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Learning About Progressive Muscle Relaxation for Stress

What are progressive muscle relaxation and stress?

Stress is your body's response to a hard situation. It can be physical, emotional, or mental. A lot of things can cause stress. You may feel stress when you go on a job interview, take a test, or run a race. This kind of short-term stress is normal and even useful. It can help you if you need to work hard or react quickly.

Stress also can last a long time. Long-term stress is caused by stressful situations or events. Examples of long-term stress include long-term health problems, ongoing problems at work, and conflicts in your family. Long-term stress can harm your health.

When you have anxiety or stress in your life, one of the ways your body responds is with muscle tension. Progressive muscle relaxation is a method that helps relieve that tension.

How does progressive muscle relaxation reduce stress?

The body responds to stress with muscle tension, which can cause pain or discomfort. In turn, tense muscles relay to the body that it's stressed. That keeps the cycle of stress and muscle tension going. Progressive muscle relaxation helps break this cycle by reducing muscle tension and general mental anxiety. This method often helps people get to sleep.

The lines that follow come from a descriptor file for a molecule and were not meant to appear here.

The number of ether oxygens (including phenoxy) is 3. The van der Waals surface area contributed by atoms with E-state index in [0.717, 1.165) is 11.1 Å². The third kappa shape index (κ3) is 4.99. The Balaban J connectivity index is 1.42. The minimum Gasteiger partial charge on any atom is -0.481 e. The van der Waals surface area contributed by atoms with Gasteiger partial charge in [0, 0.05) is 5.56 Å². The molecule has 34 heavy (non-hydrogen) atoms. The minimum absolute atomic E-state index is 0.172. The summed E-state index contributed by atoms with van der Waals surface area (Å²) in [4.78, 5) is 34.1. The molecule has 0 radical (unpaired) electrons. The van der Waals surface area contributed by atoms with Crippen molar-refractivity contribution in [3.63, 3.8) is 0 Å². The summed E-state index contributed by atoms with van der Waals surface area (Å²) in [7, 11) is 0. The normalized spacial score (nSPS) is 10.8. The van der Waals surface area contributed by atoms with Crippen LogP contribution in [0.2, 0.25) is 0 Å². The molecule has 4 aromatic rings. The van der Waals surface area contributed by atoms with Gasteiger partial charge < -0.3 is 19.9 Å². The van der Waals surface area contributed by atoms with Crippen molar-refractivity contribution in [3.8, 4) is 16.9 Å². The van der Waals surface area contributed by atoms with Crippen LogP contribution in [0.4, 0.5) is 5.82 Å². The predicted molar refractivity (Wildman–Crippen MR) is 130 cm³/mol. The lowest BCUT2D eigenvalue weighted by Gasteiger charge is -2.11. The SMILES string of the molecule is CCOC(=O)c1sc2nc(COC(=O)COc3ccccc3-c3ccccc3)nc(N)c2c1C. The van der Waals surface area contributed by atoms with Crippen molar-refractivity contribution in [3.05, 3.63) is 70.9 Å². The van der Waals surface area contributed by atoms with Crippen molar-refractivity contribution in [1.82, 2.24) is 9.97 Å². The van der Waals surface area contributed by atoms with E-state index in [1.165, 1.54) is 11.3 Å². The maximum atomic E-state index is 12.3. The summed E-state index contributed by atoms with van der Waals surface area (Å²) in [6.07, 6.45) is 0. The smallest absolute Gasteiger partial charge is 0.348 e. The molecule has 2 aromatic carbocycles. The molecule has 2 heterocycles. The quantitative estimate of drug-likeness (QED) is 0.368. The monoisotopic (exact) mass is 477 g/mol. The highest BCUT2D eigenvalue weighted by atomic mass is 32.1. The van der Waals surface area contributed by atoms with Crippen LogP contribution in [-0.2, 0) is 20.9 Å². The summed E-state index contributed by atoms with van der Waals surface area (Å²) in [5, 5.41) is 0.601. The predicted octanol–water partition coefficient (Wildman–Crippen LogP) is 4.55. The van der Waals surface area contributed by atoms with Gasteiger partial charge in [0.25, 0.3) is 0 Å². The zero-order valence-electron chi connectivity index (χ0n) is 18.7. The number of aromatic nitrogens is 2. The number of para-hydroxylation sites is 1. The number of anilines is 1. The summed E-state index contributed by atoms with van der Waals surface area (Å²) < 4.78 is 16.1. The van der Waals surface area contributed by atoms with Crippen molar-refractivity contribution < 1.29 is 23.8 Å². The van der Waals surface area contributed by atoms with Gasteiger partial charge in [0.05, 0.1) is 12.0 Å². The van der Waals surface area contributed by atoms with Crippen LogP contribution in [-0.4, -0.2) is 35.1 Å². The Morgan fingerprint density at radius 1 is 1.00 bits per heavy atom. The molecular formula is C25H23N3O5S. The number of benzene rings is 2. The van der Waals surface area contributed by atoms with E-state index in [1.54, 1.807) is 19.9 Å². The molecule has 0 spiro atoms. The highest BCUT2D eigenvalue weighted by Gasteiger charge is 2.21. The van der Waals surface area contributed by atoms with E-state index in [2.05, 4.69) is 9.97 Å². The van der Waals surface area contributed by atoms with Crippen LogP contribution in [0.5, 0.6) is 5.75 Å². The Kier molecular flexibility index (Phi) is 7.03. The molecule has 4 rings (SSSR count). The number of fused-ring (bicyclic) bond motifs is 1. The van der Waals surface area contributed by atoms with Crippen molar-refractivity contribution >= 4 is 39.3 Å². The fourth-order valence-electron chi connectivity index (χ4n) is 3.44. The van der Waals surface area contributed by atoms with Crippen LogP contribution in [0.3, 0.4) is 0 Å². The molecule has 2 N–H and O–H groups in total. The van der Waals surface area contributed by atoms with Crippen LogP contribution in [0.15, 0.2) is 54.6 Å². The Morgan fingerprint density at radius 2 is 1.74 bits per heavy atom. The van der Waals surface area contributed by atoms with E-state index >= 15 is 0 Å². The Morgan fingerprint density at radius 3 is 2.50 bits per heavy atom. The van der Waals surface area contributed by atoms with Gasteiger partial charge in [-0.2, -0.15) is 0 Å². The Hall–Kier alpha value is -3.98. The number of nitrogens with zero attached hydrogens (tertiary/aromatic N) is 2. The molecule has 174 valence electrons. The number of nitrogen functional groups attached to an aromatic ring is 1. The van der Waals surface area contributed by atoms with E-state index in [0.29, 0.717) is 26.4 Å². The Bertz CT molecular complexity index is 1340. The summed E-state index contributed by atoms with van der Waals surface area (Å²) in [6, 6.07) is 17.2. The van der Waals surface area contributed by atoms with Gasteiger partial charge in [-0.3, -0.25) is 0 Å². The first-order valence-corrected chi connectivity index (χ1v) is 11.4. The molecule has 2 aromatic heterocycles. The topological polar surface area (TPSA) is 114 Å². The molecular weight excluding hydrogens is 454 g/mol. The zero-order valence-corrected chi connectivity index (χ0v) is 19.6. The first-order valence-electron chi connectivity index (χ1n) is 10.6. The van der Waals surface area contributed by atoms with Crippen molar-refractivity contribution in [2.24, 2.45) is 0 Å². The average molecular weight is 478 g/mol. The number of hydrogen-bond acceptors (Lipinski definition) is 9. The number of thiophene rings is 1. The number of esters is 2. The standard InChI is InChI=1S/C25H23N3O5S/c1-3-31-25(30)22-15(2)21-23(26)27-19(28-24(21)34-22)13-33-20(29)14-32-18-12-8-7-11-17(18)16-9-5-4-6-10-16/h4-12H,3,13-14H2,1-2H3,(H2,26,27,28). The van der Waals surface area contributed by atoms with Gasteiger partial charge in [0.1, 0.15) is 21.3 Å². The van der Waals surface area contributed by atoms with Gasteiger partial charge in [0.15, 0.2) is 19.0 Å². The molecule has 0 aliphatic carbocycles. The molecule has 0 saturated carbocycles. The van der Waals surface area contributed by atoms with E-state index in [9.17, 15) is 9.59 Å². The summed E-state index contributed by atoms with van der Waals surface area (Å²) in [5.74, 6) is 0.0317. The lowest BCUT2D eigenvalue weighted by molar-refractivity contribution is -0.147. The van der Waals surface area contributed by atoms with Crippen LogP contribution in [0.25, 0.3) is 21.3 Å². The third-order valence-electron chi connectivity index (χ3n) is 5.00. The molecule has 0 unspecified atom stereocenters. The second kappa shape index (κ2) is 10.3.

How do you do progressive muscle relaxation?

To do progressive muscle relaxation, first you tense a group of muscles as you breathe in. Then you relax them as you breathe out. Notice how your muscles feel when you relax them. You work on your muscle groups in a certain order.

Through practice, you can learn to feel the difference between a tensed muscle and a relaxed muscle. Then you can learn how to turn on this relaxed state at the first sign of a muscle tensing up due to stress.

Practicing this method for a few weeks will help you get better at this skill. In time you'll be able to use this method to relieve stress. When you first start, it may help to use an audio recording until you learn all the muscle groups in order. Check online for these recordings.

Choose a place where you won't be interrupted. It should have space for you to lie down on your back and stretch out comfortably, such as on a carpeted floor.

Follow-up care is a key part of your treatment and safety. Be sure to make and go to all appointments, and call your doctor or nurse advice line (811 in most provinces and territories) if you are having problems. It's also a good idea to know your test results and keep a list of the medicines you take.

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